By Colin Coleman
NEW HAVEN – Africa today accounts for around 17% of the world’s population, but only about 3% of global GDP. These statistics not only attest to a failure to tap the continent’s developmental potential, but also highlight the tremendous opportunities and risks ahead. As long as Africa continues to lag economically, it will be a source of global instability and extremism. But if it rises, it could be one of the major sources of growth for the world.
Africa is no stranger to suffering. The continent has been ravaged by slavers, plundered by colonizers, exploited by world powers during the Cold War, and ravaged by the post-colonial conflicts leaving a legacy of relentless volatility, horrific violence, and widespread poverty.
Consider the atrocities committed by King Leopold II of Belgium in the so-called Congo Free State (today the Democratic Republic of the Congo, DRC) in the late 1890s, as he looted the country’s ivory and rubber. As Adam Hochschild recounts in his book King Leopold’s Ghost, a young Edmund Morel, who witnessed Leopold’s plunder for profit, described the forced labor, “directed by the [king’s] closest associates,” as “terrible and continuous.”
Women were abducted and raped. Men were enslaved and worked to death. Resisters risked death, and their hands would be severed – while they were still alive – as proof of punishment. And with nobody left to cultivate or find food, millions suffered near-famine and died of diseases that they might have survived otherwise. “It must be bad enough to stumble upon a murder,” recalled Morel. “I had stumbled upon a secret society of murderers with a King for a croniman.”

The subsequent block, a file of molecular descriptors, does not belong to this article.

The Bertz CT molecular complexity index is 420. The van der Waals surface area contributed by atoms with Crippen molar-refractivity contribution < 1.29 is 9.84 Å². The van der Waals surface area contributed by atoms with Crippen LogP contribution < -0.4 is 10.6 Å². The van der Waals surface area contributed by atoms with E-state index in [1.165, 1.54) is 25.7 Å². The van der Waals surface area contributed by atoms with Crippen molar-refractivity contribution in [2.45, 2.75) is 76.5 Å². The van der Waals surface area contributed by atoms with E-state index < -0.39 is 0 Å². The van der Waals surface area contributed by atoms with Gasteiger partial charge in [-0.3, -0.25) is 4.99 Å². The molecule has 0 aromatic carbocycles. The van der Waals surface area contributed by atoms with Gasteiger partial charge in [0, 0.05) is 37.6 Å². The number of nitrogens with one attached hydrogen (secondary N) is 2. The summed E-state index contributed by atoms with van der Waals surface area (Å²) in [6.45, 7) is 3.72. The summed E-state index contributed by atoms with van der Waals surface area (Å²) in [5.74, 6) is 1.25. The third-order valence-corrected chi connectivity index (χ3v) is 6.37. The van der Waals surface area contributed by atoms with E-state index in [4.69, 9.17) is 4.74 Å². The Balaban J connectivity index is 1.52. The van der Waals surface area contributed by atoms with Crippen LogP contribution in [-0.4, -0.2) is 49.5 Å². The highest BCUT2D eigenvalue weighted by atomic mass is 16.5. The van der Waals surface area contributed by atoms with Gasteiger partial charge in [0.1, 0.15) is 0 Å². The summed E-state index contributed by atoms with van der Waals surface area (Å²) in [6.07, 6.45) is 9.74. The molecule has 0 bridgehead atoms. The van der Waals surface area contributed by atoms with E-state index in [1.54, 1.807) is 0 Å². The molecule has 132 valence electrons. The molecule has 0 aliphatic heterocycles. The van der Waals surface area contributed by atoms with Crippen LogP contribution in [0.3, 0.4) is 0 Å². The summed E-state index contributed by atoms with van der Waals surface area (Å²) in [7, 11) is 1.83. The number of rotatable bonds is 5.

Well over a century later, the DRC still struggles to maintain peace and stability, let alone secure growth and development. Indeed, all of Central Africa has suffered from seemingly unremitting conflicts – a dynamic that, since the end of the Cold War, “developed into an avalanche of killing and destruction,” as the regional analyst and advocate Kris Berwouts put it a decade ago. Approximately six million people died as a direct or indirect consequence of the two wars in the DRC – in 1996-1997 and 1998-2002 – which followed the brutal genocide in Rwanda.
Yet, in spite of this history, Africa has managed to make important gains in recent decades. In Sub-Saharan Africa, GDP growth has averaged 5% per year since 2000. For the entire continent, the rate is only slightly lower.
Moreover, according to a 2019 World Bank report, poverty in Africa (defined as income of less than $1.90 per day) declined from 54% in 1990 to just over 41% – affecting around 400 million people – in 2015. If the economy continues to grow at today’s rate through 2030, the continent’s poverty rate will decline to 23%. Given rates of poverty reduction elsewhere in the world, however, this would still represent a rising share of global poverty.
Africa has the potential to go much further. The world’s youngest and fastest-urbanizing continent, Africa will have 24 million more people, on average, living in its cities each year between 2015 and 2045 – more than India and China combined – according to a 2016 McKinsey & Company estimate.